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Pregnancy: Caffeine

Question for Department of Health and Social Care

UIN 175846, tabled on 25 March 2021

To ask the Secretary of State for Health and Social Care, whether he has made an assessment of the implications for his policies of the findings of the recent study by the University of Rochester that caffeine consumed during pregnancy can alter the structure of an unborn baby's brain; and whether his Department has plans to undertake further research on the effects of caffeine consumption during pregnancy.

Answered on

13 April 2021

The Food Standards Agency (FSA) keeps under review the evolving body of credible scientific evidence on the safety of food including caffeine and advises the Government if any action is needed.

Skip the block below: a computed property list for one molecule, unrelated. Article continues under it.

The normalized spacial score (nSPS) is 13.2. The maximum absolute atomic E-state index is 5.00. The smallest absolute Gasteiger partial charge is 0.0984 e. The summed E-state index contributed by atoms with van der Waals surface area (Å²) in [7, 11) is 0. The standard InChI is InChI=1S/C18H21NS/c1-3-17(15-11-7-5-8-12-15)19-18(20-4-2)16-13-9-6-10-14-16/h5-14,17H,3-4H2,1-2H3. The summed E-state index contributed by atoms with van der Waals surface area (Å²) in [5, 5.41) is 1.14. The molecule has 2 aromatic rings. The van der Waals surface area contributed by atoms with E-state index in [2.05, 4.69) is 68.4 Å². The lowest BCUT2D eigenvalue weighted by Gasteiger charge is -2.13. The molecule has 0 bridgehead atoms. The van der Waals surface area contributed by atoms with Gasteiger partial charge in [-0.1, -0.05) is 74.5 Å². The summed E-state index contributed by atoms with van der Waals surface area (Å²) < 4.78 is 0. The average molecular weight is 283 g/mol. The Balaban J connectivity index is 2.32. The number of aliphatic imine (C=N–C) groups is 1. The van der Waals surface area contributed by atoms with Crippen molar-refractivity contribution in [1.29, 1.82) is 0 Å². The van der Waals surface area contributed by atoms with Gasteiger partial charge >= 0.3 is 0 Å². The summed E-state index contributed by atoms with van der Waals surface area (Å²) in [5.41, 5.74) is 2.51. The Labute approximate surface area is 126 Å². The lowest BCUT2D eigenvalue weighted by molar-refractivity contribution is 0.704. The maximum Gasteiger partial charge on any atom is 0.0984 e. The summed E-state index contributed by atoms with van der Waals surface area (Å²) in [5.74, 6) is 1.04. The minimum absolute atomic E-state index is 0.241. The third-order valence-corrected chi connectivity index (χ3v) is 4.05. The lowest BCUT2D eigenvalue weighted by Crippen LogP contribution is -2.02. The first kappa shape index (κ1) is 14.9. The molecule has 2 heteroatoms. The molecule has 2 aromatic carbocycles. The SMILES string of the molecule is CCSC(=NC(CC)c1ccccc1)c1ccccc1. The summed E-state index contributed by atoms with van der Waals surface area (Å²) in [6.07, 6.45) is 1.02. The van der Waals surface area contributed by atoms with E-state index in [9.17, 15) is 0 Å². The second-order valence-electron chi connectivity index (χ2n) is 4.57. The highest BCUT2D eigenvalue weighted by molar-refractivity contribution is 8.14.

The Committee on Toxicity of Chemicals in Food, Consumer Products and the Environment (COT) is an independent scientific committee that provides advice to the Food Standards Agency on matters concerning the toxicity of chemicals. Current Government advice on caffeine consumption during pregnancy is based on the COT evaluation of the evidence. The COT is currently undergoing a review of various chemicals in relation to maternal health during pregnancy and pregnancy outcomes. Caffeine will be reviewed as part of this work.

Therefore, the FSA does not consider that any action in relation to the safety of caffeine is needed at the present time.

Answered by

Department of Health and Social Care